The Attorney-General's statement raises more questions than it answers. As I understand the situation, Haerewa and Shailer were at home all day with Moko and each must have known what the other was doing. If one witnessed the other stomping sufficiently hard to rupture his bowel and chose not to intervene, is that not the clearest possible indication that it was because the passive defendant was assisting and encouraging the active one.

Do not forget that this was not a one-off loss of temper but, as Justice Sarah Katz described it, "extreme violence that was prolonged and gratuitous".

Both defendants were equally responsible for their total failure to seek the medical attention that might have saved Moko's life.

Of course, I do not have access to the evidence file but I consider a murder conviction would have been certain against her and very likely against him with the certainty of a manslaughter conviction if Haerewa had been found not guilty of murder.


What of the fact that some of the evidence came from young children? For many years now, the courts have admitted evidence from children by way of close circuit TV and pre-recorded interviews with specially trained interviewers.

Finally, for Attorney-General Chris Finlayson to say that plea-bargaining does not occur in the judicial system is plain wrong. Go to any judge-alone trial court and you will find the list of cases has been deliberately overloaded by 500 per cent or more. The prosecutor knows the only way to get rid of the surplus is to offer some defendants a reduction of the charge in exchange for a guilty plea.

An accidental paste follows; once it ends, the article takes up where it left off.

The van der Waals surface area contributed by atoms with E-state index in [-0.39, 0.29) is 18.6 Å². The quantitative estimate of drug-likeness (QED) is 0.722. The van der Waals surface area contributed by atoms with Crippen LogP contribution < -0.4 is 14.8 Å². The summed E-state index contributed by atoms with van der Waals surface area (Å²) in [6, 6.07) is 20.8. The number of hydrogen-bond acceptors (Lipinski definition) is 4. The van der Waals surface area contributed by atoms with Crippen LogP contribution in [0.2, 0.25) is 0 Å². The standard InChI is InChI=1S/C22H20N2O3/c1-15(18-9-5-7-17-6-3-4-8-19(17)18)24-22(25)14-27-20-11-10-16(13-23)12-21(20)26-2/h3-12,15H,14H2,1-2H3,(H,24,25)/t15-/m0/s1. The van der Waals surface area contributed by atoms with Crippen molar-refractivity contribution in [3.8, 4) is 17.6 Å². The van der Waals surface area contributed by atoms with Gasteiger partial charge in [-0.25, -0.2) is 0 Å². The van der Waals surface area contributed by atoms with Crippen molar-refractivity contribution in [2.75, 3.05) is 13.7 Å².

Although I accept that money paid no part in the Rotorua decision, why do we continue to run the prosecution system in such a bizarre way? For several years now we have had a national public defence service yet we choose about a dozen or so private firms of lawyers to prosecute cases. Should we not have a Crown Prosecution Service?

Time was when I used to be paid more per hour to prosecute a driving charge than defend a murder. Now it seems the pendulum has swung the other way, with dog prosecutions being paid at a higher rate than murders, if Labour's David Parker is right. You cannot cut a budget by 25 to 40 per cent without it damaging the decision-making process.